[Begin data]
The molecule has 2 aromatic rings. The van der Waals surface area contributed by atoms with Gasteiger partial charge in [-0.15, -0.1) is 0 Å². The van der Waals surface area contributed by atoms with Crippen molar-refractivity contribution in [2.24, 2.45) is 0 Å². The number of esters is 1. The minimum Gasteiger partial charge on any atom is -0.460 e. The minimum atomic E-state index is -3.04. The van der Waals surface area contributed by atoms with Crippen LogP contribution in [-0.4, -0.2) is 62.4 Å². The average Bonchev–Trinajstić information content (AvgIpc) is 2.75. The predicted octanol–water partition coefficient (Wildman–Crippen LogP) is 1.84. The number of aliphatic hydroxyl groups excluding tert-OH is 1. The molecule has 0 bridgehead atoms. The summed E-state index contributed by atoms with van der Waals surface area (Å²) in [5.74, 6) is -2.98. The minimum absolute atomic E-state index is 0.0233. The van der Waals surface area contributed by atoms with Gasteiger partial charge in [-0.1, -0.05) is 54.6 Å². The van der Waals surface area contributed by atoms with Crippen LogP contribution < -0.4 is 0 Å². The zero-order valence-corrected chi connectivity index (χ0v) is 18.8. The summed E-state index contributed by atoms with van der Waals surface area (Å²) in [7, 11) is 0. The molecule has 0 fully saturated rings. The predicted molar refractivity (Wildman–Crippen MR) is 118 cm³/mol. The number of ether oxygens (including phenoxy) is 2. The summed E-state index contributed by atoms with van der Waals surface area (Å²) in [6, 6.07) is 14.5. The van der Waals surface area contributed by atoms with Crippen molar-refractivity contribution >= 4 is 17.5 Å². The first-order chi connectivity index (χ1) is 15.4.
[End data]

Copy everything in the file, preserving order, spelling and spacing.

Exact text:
The molecule has 2 aromatic rings. The van der Waals surface area contributed by atoms with Gasteiger partial charge in [-0.15, -0.1) is 0 Å². The van der Waals surface area contributed by atoms with Crippen molar-refractivity contribution in [2.24, 2.45) is 0 Å². The number of esters is 1. The minimum Gasteiger partial charge on any atom is -0.460 e. The minimum atomic E-state index is -3.04. The van der Waals surface area contributed by atoms with Crippen LogP contribution in [-0.4, -0.2) is 62.4 Å². The average Bonchev–Trinajstić information content (AvgIpc) is 2.75. The predicted octanol–water partition coefficient (Wildman–Crippen LogP) is 1.84. The number of aliphatic hydroxyl groups excluding tert-OH is 1. The molecule has 0 bridgehead atoms. The summed E-state index contributed by atoms with van der Waals surface area (Å²) in [5.74, 6) is -2.98. The minimum absolute atomic E-state index is 0.0233. The van der Waals surface area contributed by atoms with Gasteiger partial charge in [-0.1, -0.05) is 54.6 Å². The van der Waals surface area contributed by atoms with Crippen LogP contribution < -0.4 is 0 Å². The zero-order valence-corrected chi connectivity index (χ0v) is 18.8. The summed E-state index contributed by atoms with van der Waals surface area (Å²) in [7, 11) is 0. The molecule has 0 fully saturated rings. The predicted molar refractivity (Wildman–Crippen MR) is 118 cm³/mol. The number of ether oxygens (including phenoxy) is 2. The summed E-state index contributed by atoms with van der Waals surface area (Å²) in [6, 6.07) is 14.5. The van der Waals surface area contributed by atoms with Crippen molar-refractivity contribution >= 4 is 17.5 Å². The first-order chi connectivity index (χ1) is 15.4.